I don’t do it. I do the exact opposite of it. But at the same time, I’m trying to make music that can talk to a wide variety of human beings. But that’s always hypothetical, sometimes it works out, sometimes it doesn’t. Some can hear the influences of rap, Persian, Arabic, Greek, Italian or North African music, but what’s really important for me is to put a lot of myself into it. I find writing the lyrics and composing very important.
For example, the track “Nostra Feira” has a very distinctive North African influence in it and I’m OK with that because I grew up listening to that music. It’s part of my country. I don’t speak Arabic, I don’t have any Maghrebian roots, but I grew up in an area where a lot of kids were from Maghreb families. I listened to a lot of raï, a form of Algerian folk, when I was a child. So it’s part of where I grew up.
Some can ask about authenticity here. A French guy moving from Lyon, searching for his Occitan roots under the influence of other countries. But this totally speaks to me.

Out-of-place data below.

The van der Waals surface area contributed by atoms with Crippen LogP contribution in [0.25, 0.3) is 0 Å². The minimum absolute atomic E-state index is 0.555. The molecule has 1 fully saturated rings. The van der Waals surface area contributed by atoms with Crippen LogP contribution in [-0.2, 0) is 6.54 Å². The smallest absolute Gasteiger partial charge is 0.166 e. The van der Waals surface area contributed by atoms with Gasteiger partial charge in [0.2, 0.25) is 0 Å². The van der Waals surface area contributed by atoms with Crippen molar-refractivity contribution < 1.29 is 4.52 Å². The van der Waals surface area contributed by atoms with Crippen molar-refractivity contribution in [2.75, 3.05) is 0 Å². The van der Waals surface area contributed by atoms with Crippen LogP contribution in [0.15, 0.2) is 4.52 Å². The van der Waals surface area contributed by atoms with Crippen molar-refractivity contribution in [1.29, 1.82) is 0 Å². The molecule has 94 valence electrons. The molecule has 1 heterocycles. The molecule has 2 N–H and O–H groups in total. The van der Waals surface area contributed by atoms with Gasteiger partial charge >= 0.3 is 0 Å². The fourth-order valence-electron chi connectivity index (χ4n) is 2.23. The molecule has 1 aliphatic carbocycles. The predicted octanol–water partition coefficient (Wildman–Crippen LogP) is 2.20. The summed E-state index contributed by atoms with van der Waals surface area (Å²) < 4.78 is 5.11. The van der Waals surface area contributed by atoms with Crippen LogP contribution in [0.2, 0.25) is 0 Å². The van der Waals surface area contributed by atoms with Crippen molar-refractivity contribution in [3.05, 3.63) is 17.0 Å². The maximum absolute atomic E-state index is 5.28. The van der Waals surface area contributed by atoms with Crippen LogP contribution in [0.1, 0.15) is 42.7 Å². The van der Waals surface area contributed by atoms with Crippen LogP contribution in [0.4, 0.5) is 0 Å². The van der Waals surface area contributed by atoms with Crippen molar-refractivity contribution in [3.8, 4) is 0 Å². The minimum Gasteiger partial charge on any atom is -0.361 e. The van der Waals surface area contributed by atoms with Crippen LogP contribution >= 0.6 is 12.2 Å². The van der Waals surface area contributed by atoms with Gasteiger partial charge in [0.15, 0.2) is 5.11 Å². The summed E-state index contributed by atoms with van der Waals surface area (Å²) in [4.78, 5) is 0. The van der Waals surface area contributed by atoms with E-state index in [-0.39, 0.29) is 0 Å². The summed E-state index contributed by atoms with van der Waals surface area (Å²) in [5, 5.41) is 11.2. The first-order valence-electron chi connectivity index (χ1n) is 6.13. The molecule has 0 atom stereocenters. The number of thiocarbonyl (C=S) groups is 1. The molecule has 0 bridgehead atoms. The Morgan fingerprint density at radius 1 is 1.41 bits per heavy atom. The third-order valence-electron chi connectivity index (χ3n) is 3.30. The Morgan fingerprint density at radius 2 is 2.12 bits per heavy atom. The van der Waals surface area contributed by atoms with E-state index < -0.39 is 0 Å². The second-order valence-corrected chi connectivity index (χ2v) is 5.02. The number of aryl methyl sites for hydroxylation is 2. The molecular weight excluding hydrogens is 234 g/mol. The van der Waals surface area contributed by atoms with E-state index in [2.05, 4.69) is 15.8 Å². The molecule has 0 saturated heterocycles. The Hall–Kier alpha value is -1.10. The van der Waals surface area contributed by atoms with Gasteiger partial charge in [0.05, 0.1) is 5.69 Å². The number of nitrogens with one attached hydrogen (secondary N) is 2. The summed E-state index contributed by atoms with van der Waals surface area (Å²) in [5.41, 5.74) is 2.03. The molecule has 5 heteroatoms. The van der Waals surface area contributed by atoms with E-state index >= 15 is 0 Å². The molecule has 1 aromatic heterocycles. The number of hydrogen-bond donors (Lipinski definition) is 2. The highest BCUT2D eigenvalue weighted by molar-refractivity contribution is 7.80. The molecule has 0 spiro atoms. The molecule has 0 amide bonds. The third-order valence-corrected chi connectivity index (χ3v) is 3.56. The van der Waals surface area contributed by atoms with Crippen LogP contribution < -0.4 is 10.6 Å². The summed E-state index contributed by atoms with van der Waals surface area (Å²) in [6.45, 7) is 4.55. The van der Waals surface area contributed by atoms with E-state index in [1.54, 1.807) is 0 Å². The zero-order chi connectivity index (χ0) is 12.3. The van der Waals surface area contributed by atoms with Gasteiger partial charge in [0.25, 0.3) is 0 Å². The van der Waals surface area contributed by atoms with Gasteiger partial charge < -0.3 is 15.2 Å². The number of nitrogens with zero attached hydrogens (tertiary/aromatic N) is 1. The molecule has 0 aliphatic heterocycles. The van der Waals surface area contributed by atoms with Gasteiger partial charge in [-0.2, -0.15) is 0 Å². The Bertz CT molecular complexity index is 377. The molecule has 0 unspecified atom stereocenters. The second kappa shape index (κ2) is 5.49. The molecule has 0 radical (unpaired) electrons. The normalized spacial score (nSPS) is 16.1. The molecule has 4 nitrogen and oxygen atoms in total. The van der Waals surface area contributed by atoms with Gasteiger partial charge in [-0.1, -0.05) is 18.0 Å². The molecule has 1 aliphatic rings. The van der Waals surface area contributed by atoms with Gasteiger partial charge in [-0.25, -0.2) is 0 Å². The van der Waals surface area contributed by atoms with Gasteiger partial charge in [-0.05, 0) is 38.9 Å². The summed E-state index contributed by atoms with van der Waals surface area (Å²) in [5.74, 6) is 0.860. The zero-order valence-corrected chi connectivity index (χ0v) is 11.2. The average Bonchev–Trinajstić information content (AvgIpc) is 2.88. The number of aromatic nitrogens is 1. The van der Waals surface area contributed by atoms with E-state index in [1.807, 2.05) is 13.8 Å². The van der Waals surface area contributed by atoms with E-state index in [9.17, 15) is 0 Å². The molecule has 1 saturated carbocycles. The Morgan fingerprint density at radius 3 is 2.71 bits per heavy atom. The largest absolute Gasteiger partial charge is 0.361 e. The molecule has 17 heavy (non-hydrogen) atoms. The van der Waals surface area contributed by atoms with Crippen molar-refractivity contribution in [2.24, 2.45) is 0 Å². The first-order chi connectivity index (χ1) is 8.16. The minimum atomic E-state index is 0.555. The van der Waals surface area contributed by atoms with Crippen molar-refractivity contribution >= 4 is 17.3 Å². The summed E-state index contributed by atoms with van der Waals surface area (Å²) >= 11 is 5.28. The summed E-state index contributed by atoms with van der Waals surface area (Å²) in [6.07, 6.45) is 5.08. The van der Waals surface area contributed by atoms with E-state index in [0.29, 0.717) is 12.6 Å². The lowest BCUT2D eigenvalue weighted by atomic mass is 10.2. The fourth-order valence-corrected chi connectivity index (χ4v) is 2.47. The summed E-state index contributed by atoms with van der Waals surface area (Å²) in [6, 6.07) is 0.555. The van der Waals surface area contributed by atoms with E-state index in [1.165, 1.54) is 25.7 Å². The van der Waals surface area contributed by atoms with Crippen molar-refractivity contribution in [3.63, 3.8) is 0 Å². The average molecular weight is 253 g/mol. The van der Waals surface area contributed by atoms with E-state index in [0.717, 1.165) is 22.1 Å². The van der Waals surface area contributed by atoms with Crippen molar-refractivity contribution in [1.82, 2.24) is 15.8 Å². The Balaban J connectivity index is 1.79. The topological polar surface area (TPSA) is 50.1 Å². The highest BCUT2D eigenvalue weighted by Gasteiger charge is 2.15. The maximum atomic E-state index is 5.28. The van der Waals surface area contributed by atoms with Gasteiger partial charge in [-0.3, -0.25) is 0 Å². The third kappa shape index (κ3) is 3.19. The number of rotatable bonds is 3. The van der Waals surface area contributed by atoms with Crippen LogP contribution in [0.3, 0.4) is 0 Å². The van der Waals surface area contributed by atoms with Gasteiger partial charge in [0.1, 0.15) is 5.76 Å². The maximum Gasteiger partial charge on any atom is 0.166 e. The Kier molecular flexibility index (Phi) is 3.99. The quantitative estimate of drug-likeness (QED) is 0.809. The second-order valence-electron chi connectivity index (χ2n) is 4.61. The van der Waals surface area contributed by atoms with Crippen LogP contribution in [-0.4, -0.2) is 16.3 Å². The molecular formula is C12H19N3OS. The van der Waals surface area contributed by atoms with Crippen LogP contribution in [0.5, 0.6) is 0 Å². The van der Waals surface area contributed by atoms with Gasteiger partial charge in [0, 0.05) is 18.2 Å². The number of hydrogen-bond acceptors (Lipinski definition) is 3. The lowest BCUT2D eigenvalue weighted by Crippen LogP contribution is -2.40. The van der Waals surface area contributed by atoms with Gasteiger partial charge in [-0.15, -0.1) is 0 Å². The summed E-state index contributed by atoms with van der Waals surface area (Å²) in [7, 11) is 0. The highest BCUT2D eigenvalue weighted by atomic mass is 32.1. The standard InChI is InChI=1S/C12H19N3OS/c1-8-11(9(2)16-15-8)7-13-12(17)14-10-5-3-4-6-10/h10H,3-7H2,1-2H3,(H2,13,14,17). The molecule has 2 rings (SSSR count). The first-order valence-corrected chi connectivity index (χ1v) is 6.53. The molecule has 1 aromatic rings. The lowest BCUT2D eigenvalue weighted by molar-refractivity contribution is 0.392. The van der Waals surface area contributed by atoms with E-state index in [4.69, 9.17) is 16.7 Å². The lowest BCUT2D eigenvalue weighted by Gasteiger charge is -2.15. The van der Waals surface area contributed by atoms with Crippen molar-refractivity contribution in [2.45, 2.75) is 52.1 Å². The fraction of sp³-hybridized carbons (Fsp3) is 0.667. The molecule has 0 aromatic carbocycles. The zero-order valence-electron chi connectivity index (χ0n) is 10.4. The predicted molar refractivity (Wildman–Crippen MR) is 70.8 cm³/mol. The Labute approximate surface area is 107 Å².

I don’t like the word “authenticity”. In my experience there are many intersections between traditional music from Massif Central and the southern area of France and the world of Mediterranean music. They’re really different but you can see some elements that are tied together.
Spain and Portugal were under the cultural, spiritual and political Arab influence for seven centuries. That was the case in France too. There was a lot of cultural exchange with Arab culture. But your question was about being anchored somewhere, having roots somewhere. Moving from Lyon to Auvergne was a way for me to seek some roots that are mine. One half of my family comes from there. I feel rooted but I don’t need to advertise my roots.